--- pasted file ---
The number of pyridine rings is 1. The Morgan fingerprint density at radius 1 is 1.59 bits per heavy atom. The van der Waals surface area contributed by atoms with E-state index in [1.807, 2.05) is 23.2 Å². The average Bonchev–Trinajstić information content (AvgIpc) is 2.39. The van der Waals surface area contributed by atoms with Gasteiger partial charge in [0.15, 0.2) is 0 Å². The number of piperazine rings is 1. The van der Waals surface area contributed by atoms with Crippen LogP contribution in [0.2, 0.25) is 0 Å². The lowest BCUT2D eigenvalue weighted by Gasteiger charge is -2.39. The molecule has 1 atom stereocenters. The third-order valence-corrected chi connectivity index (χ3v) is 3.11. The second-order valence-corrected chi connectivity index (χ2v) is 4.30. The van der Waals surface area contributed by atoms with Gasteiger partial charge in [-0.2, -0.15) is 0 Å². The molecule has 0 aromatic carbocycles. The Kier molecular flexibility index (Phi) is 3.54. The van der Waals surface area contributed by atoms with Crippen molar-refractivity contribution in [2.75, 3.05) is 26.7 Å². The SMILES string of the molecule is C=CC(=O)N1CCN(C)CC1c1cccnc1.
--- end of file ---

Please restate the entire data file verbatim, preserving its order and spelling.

The number of pyridine rings is 1. The Morgan fingerprint density at radius 1 is 1.59 bits per heavy atom. The van der Waals surface area contributed by atoms with E-state index in [1.807, 2.05) is 23.2 Å². The average Bonchev–Trinajstić information content (AvgIpc) is 2.39. The van der Waals surface area contributed by atoms with Gasteiger partial charge in [0.15, 0.2) is 0 Å². The number of piperazine rings is 1. The van der Waals surface area contributed by atoms with Crippen LogP contribution in [0.2, 0.25) is 0 Å². The lowest BCUT2D eigenvalue weighted by Gasteiger charge is -2.39. The molecule has 1 atom stereocenters. The third-order valence-corrected chi connectivity index (χ3v) is 3.11. The second-order valence-corrected chi connectivity index (χ2v) is 4.30. The van der Waals surface area contributed by atoms with Gasteiger partial charge in [-0.2, -0.15) is 0 Å². The molecule has 0 aromatic carbocycles. The Kier molecular flexibility index (Phi) is 3.54. The van der Waals surface area contributed by atoms with Crippen molar-refractivity contribution in [2.75, 3.05) is 26.7 Å². The SMILES string of the molecule is C=CC(=O)N1CCN(C)CC1c1cccnc1.